It may seem a subtle shift, but I think if emphasis is put on dignity, to which pain is really secondary and which is the most useful mechanism by which to destroy dignity – we are getting closer to what is really wrong here, and what really repels us. It may also mean that we have to change our ideas about how to legally define when an act is torture – rather than how much pain is involved or its severity, we may need to focus instead of the loss of control in the victim, and their individual and subjective response to what was inflicted upon them. After all, if someone is deprived of sleep, hooded and beaten, and it drives them out of their mind and they falsely confess – why should this not be torture? Hasn’t it had the same affect as say, waterboarding them might? If we force someone to take a drug that acts painlessly but compels them to comply with whatever the interrogator would like against their own interests and wishes – hasn’t this destroyed their dignity and their agency meaningfully? Surely the destruction of dignity and agency in torture can’t be secondary to pain. After all, human dignity is the seat of our humanity and the place around which our human rights are centred, and what they seek to respect – so there can be no greater crime than to destroy individual dignity. There are any number of acts quite capable of doing this which may not employ objectively severe levels of pain – if it’s even possible to assess that.

I’m aware that there are great difficulties here philosophically. There are, clearly, examples of acts that destroy agency (e.g. lawful killing in self defence) that we do not think of as torture, it brings up issues of intention, and it would also be difficult to say the least to construct a meaningful legal definition around the destruction of human dignity, agency and autonomy. Pain is also clearly important, and it shouldn’t be dismissed. But while the difference between a conception of torture’s moral wrongness that places its emphasis in the destruction of dignity and agency with pain as secondary, and one that places it emphasis on the infliction of pain with the destruction of dignity and agency as the result of it might be a subtle one, I think this is an important question to answer. When we write about torture, or catalogue its practice, or inspect a government’s attempts to secretly use it, it’s often easy to forget the real nature of the act itself or to become detached from it, and a question like this is important if we want to understand what it actually is that we’re concerned with.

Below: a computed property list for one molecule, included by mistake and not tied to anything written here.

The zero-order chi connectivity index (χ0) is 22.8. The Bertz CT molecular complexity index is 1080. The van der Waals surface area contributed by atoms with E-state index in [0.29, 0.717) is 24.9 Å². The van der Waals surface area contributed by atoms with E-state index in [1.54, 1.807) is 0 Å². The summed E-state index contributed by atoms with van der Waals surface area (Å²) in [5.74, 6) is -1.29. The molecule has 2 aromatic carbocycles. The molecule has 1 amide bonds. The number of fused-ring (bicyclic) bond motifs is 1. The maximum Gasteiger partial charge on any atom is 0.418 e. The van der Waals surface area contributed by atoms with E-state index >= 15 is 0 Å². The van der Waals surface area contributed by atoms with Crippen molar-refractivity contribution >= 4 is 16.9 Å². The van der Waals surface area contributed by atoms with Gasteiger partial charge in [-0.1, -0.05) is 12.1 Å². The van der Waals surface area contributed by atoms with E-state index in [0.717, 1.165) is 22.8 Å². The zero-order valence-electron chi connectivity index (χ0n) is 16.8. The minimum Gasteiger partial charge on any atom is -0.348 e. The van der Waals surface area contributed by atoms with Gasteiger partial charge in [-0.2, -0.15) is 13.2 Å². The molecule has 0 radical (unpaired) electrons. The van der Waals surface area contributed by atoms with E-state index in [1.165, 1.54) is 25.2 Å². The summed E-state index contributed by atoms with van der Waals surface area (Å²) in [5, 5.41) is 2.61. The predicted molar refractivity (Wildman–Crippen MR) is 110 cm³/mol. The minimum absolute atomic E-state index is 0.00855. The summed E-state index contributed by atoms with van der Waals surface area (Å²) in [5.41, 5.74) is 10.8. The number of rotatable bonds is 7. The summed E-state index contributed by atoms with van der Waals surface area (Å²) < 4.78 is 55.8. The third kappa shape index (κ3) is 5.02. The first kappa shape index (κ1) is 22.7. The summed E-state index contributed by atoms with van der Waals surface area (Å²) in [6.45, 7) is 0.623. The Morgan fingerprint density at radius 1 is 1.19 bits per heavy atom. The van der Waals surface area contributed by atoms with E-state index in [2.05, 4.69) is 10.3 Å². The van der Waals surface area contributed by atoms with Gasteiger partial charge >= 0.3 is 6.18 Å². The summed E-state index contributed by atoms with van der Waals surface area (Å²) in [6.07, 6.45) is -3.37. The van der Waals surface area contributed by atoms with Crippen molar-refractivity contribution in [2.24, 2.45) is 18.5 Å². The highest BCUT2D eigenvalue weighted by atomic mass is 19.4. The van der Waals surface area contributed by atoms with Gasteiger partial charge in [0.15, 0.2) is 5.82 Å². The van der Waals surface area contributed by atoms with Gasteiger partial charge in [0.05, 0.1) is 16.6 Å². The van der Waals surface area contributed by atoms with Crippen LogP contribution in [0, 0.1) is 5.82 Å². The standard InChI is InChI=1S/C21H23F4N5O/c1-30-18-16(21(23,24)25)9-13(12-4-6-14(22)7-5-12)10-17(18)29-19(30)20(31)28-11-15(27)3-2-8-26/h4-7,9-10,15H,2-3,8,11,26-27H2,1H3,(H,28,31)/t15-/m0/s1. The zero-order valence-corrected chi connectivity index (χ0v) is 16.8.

As I said, I haven’t come to any definite conclusions on this yet, so I’d be interested to see what readers think – and so I’d love to hear any thoughts that you may have. (Admittedly, there is much thought and detail that's been left out of what I've written here, but this is the general idea, and if a discussion does begin and people are interested, perhaps we can look at certain elements more closely.)

Update: Edwin, thanks for your comment. Your point about justice is a good one - I was extremely negligent and failed to say that I was writing about torture's wrongness just in terms of the act itself - so the elements of the act alone and not any states of affairs it might bring about - but of course when we look at the whole picture, including what torture is used for, the injustice of it becomes a primary concern. In terms of human rights, torture may often actually result in a double violation of human rights - firstly the torture itself, but secondly the tortured evidence/confession being used to deny someone a fair trial or resulting in some other deep miscarriage of justice. And Joni, thanks for reading!